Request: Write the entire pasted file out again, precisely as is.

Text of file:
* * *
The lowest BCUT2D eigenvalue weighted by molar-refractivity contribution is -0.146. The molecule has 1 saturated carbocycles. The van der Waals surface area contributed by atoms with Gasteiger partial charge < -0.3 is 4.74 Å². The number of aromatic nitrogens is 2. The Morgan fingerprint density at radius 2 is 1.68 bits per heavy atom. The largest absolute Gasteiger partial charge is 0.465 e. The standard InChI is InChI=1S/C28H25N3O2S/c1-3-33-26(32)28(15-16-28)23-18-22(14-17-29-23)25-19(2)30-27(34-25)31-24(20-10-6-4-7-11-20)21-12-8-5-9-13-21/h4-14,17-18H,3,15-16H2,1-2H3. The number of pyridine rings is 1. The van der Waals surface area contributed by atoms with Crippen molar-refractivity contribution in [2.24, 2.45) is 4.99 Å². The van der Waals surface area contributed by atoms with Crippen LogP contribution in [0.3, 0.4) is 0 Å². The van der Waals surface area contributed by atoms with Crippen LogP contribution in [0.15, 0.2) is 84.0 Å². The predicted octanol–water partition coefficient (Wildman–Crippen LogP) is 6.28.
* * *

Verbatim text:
The lowest BCUT2D eigenvalue weighted by molar-refractivity contribution is -0.146. The molecule has 1 saturated carbocycles. The van der Waals surface area contributed by atoms with Gasteiger partial charge < -0.3 is 4.74 Å². The number of aromatic nitrogens is 2. The Morgan fingerprint density at radius 2 is 1.68 bits per heavy atom. The largest absolute Gasteiger partial charge is 0.465 e. The standard InChI is InChI=1S/C28H25N3O2S/c1-3-33-26(32)28(15-16-28)23-18-22(14-17-29-23)25-19(2)30-27(34-25)31-24(20-10-6-4-7-11-20)21-12-8-5-9-13-21/h4-14,17-18H,3,15-16H2,1-2H3. The number of pyridine rings is 1. The van der Waals surface area contributed by atoms with Crippen molar-refractivity contribution in [2.24, 2.45) is 4.99 Å². The van der Waals surface area contributed by atoms with Crippen LogP contribution in [0.3, 0.4) is 0 Å². The van der Waals surface area contributed by atoms with Crippen LogP contribution in [0.15, 0.2) is 84.0 Å². The predicted octanol–water partition coefficient (Wildman–Crippen LogP) is 6.28.